Tropical falcon version of a vulture,
the Crested Caracara reaches the United States only in Arizona, Texas, and
Florida. It is a bird of open country, where it often is seen at carrion with
Caracaras are birds of prey in the
family Falconidae. They are traditionally placed in subfamily Polyborinae with the
but are sometimes considered to constitute their
The caracaras are found throughout
much of the Americas. The range of the Northern caracara extends as far north as
the states of Arizona, Texas, and Florida in the United States. In the Southern
Hemisphere, the striated caracara inhabits the Falkland Islands and Tierra del
Fuego, just off the coast of the southernmost tip of South
Large, long-legged raptor. Black
cap with short crest at back. Pale sides of back and neck. Bare red skin on
face. Black body. White tail with wide black tip. White patches at ends of dark
wings. Faint barring on upper back and breast.
Juvenile similar to adult, but tawny brown instead of black;
buffy, not white face; and with streaks, not
barring on neck.
A common subject of folklore and
legends throughout Central and South America, the Crested Caracara is sometimes
referred to as the "Mexican eagle." Although it looks like a long-legged hawk
and associates with vultures, the Crested Caracara is actually in the same
family as falcons.
Habitat is open country, including pastureland, cultivated areas and
semi-desert, both arid and moist habitats but more commonly in the former.
The caracaras are found throughout much of the Americas. The range of
the Northern caracara extends as far north as the states of Arizona, Texas, and
Florida in the United States. In the Southern Hemisphere, the striated caracara
inhabits the Falkland Islands and Tierra del Fuego, just off the coast of the
southernmost tip of South America.
Confusion over classification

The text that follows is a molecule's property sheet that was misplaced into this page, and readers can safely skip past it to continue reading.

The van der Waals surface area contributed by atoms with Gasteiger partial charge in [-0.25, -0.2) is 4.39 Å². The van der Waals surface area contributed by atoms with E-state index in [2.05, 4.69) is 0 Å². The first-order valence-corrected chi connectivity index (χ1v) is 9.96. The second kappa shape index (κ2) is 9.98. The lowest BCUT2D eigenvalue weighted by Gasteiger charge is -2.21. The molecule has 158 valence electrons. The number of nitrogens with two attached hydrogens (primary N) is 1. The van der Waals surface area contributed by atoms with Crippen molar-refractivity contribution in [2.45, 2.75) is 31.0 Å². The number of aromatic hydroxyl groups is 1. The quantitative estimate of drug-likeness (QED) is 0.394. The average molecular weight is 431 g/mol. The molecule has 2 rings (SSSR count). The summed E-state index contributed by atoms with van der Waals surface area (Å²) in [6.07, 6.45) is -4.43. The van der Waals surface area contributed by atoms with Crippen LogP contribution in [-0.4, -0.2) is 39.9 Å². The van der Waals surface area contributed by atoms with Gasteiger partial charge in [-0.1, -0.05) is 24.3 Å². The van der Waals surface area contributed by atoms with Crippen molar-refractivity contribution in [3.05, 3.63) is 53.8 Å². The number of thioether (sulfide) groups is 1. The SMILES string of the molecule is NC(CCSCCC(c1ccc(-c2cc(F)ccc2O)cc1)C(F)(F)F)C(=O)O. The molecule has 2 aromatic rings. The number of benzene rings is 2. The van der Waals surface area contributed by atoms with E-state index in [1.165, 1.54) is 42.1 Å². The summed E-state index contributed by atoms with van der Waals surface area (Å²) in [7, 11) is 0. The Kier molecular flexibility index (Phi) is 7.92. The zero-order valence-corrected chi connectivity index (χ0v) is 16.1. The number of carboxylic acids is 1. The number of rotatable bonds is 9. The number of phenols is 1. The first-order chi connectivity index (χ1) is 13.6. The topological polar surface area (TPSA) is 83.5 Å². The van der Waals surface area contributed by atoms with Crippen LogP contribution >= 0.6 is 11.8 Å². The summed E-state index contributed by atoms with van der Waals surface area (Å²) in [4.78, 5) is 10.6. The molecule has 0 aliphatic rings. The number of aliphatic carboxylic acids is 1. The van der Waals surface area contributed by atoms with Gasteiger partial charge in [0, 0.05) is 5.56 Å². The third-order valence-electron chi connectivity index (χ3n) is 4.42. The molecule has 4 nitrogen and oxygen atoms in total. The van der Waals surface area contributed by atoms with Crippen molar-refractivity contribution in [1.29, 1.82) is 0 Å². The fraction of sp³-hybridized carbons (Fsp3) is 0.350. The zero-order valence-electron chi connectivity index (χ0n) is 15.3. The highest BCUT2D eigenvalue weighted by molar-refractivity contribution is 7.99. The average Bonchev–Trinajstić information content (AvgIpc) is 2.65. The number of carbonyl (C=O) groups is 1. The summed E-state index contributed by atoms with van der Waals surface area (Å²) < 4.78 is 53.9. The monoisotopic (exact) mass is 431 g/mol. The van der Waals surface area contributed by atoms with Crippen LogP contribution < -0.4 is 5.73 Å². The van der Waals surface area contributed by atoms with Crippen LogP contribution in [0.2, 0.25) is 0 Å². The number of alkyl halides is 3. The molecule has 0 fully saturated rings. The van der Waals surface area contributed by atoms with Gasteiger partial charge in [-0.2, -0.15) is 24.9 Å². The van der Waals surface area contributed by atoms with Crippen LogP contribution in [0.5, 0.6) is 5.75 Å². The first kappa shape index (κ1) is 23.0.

The genus Caracara Merrem 1826 was previously known as Polyborus Vieillot
1816. Hence the differing subfamily names Polyborinae or Caracarinae. In
addition, different authors give differing scopes to the subfamily: sometimes
including the forest falcons, laughing falcon, or spot-winged
Peters' Checklist in 1931 listed the caracaras in their own
subfamily, Polyborinae, containing Daptrius, Milvago, Phalcobœnus, and
Polyborus. Ibycter americanus is included as Daptrius americanus.
recognizing that "there are three major, deep divisions in the Falconidae" the
South American Classification Committee (SACC) of the American Ornithologists'
Union voted in 2007 to recognize two subfamilies: Herpetotherinae containing the
forest falcons; and Falconinae containing the caracaras and true
Based on recent research in molecular genetics, John Boyd places the
spot-winged falconet (Spiziapteryx) in Caracarinae, and the forest falcons in
Herpetotherinae. He also comments that "many of the caracaras are closely
related, and it would not be unreasonable to merge Ibycter, Milvago, and
Phalcoboenus into Daptrius".
Caracaras are an prehistoric race.
Two of the modern species are extinct, one was deliberately made
extinct by humans about 100 years ago (to the detriment of its island home).
Several prehistoric taxa are also known.
Northern caracara (Caracara
cheriway) aka Crested Caracara.
Southern caracara (Caracara
†Guadalupe caracara (Caracara lutosa) – extinct (1900 or
†Bahaman caracara (Caracara creightoni) – prehistoric, may belong in C.
†Puerto Rican caracara (Caracara latebrosus) –
†Terrestrial caracara (Caracara tellustris) – prehistoric.
The fossil record proves the long history of the mainland "crested
caracaras". Remains of northern caracaras, slightly larger than those of modern
times but otherwise identical, were found in the famous La Brea Tar Pits. In
addition, the Guadalupe caracara may derive from an already-distinct population
of western Mexico that subsequently was displaced by the main continental
Photos by John Spencer
Data by Wikipedia
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